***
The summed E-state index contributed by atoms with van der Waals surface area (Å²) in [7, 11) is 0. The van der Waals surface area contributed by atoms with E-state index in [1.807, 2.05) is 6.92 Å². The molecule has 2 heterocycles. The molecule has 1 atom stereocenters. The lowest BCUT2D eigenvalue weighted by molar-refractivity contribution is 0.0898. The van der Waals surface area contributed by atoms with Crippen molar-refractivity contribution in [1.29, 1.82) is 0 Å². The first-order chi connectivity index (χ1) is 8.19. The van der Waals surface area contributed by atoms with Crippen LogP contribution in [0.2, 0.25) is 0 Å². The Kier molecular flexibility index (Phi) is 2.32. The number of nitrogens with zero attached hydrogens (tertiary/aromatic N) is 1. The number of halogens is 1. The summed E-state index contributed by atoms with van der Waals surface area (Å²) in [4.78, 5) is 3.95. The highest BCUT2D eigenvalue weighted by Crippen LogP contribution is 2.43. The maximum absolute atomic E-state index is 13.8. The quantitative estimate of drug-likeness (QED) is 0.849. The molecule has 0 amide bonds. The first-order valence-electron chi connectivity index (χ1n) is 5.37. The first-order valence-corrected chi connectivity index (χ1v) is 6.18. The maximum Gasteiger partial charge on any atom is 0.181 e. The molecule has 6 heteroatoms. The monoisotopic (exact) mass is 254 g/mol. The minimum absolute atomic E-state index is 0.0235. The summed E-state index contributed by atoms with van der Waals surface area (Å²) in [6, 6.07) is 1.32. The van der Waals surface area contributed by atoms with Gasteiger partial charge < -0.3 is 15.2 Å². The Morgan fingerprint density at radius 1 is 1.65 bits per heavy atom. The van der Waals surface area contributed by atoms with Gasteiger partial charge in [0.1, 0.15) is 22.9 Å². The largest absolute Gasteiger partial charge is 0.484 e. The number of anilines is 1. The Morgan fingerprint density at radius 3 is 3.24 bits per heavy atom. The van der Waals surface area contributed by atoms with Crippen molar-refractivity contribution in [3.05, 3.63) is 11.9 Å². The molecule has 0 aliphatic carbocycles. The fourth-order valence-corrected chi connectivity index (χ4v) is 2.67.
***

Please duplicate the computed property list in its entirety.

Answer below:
The summed E-state index contributed by atoms with van der Waals surface area (Å²) in [7, 11) is 0. The van der Waals surface area contributed by atoms with E-state index in [1.807, 2.05) is 6.92 Å². The molecule has 2 heterocycles. The molecule has 1 atom stereocenters. The lowest BCUT2D eigenvalue weighted by molar-refractivity contribution is 0.0898. The van der Waals surface area contributed by atoms with Crippen molar-refractivity contribution in [1.29, 1.82) is 0 Å². The first-order chi connectivity index (χ1) is 8.19. The van der Waals surface area contributed by atoms with Crippen LogP contribution in [0.2, 0.25) is 0 Å². The Kier molecular flexibility index (Phi) is 2.32. The number of nitrogens with zero attached hydrogens (tertiary/aromatic N) is 1. The number of halogens is 1. The summed E-state index contributed by atoms with van der Waals surface area (Å²) in [4.78, 5) is 3.95. The highest BCUT2D eigenvalue weighted by Crippen LogP contribution is 2.43. The maximum absolute atomic E-state index is 13.8. The quantitative estimate of drug-likeness (QED) is 0.849. The molecule has 0 amide bonds. The first-order valence-electron chi connectivity index (χ1n) is 5.37. The first-order valence-corrected chi connectivity index (χ1v) is 6.18. The maximum Gasteiger partial charge on any atom is 0.181 e. The molecule has 6 heteroatoms. The monoisotopic (exact) mass is 254 g/mol. The minimum absolute atomic E-state index is 0.0235. The summed E-state index contributed by atoms with van der Waals surface area (Å²) in [6, 6.07) is 1.32. The van der Waals surface area contributed by atoms with Gasteiger partial charge < -0.3 is 15.2 Å². The Morgan fingerprint density at radius 1 is 1.65 bits per heavy atom. The van der Waals surface area contributed by atoms with Gasteiger partial charge in [0.1, 0.15) is 22.9 Å². The largest absolute Gasteiger partial charge is 0.484 e. The number of anilines is 1. The Morgan fingerprint density at radius 3 is 3.24 bits per heavy atom. The van der Waals surface area contributed by atoms with Crippen molar-refractivity contribution in [3.05, 3.63) is 11.9 Å². The molecule has 0 aliphatic carbocycles. The fourth-order valence-corrected chi connectivity index (χ4v) is 2.67.